Bicycles really do outnumber cars in the old city, Ferrara, Italy

 

Ferrara’s Corpus Domini Monastery is the tomb not only of local notables, but also of Renaissance-era princess and femme fatale Lucrezia Borgia, whose third and last husband was the Duke of Ferrara.

 

The Ferrara Synagogue and Jewish Museum is located in the former Jewish Quarter, which was maintained as a ghetto for over 300 years, until the unification of Italy in 1859.

 

No Italian piazza is complete without its clock tower.  Ferrara, Italy.

No Italian piazza is complete without its clock tower. Ferrara, Italy.

Few Italian towns this size have so many palaces, but their more modest scale only adds to the city’s intimate ambiance.

 

Visitors with more time to spend here will want to see the Palazzo dei Diamanti, which is now home to the National Picture Gallery, and the Casa Romei.  The Palazzo Schifanoia is now home to an impressive collection of Renaissance artifacts.

 

Jewish synagogue and museum, Ferra, Italy.

Jewish synagogue and museum, Ferra, Italy.

 

Those with even more time and a cycling inclination will find the surrounding countryside laced with excellent bicycle routes over unchallenging terrain.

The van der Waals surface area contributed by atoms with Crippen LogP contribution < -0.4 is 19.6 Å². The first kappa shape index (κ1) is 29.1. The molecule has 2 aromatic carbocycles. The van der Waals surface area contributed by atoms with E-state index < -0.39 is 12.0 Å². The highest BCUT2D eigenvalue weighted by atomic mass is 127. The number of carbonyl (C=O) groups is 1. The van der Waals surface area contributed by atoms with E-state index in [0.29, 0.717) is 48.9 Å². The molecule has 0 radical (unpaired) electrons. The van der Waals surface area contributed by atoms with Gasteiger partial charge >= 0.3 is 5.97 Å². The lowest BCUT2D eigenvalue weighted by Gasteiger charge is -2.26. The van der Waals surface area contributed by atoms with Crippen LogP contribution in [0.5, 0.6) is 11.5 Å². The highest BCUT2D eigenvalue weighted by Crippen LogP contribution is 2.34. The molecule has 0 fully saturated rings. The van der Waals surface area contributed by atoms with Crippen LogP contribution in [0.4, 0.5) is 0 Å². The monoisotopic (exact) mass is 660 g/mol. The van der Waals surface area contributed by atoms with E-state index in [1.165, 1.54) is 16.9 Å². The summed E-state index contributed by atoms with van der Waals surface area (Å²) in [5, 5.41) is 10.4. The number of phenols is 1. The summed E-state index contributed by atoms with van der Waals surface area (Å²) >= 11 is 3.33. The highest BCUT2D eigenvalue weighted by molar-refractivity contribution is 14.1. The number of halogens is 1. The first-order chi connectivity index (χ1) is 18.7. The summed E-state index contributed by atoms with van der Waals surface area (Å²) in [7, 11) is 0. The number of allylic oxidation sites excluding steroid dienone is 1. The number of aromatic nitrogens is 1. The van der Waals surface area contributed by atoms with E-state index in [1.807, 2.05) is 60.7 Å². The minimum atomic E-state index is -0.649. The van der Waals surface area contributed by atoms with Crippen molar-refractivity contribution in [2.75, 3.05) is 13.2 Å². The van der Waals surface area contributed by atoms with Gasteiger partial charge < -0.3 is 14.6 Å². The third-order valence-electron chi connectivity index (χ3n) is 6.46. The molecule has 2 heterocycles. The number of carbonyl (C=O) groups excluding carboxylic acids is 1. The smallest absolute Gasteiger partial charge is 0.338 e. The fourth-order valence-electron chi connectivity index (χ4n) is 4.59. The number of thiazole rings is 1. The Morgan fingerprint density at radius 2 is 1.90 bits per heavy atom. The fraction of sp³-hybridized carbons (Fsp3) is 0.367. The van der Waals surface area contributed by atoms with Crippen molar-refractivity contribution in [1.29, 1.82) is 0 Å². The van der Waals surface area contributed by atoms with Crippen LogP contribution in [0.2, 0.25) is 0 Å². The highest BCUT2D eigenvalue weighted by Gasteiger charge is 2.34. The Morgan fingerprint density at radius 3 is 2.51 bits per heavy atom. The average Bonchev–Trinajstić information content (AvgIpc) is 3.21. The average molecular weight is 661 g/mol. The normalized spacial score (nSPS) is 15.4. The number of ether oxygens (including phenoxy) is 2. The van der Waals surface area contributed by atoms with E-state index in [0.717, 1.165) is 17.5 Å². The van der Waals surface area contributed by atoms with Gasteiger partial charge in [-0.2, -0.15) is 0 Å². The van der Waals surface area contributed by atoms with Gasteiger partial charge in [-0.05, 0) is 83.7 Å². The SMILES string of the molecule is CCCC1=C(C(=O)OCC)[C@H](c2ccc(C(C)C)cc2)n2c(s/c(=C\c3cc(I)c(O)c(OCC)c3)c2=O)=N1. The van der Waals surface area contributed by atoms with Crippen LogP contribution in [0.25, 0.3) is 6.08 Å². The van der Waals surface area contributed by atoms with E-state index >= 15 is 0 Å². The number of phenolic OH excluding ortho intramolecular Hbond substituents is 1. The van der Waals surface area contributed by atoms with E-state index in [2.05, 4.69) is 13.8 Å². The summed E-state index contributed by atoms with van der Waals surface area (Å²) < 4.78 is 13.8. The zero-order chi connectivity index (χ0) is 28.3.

Ferrara is on the main rail line from Bologna to Padua and Venice.  It’s also connected by rail to Ravenna, the last Italian capital of the Roman Empire.  The trip one-way takes little more than an hour.

Afternoon sun casts a warm glow on brick walls, Ferrara, Italy.

Afternoon sun casts a warm glow on brick walls, Ferrara, Italy.

 

The point of this impromptu visit, though, is finding place to have lunch.   A perfect setting  presents itself as an outdoor table beneath the canopy of a trattoria facing the piazza.

 

There’s nothing quite as quintessentially Italian as people-watching while you savor a freshly pressed panini… or sip a cappuccino, Campari, or Cinzano.

 

 

Piazza in Ferrara, Italy.  A perfect place for lunch.

Piazza in Ferrara, Italy. A perfect place for lunch.

The piazza cafe is an experience that can be had in just about any town in Italy, but in Ferrara it’s particularly tranquil and unhurried.

Far less trafficked by tourists then larger or more well-known destinations, it’s arguably the most laid-back stop of these 10 Days In Italy.  It’s only half an hour’s drive further to Bologna, where a room in the old city and a ‘foodie’ heaven await.

See these earlier posts from “10 Days In Italy”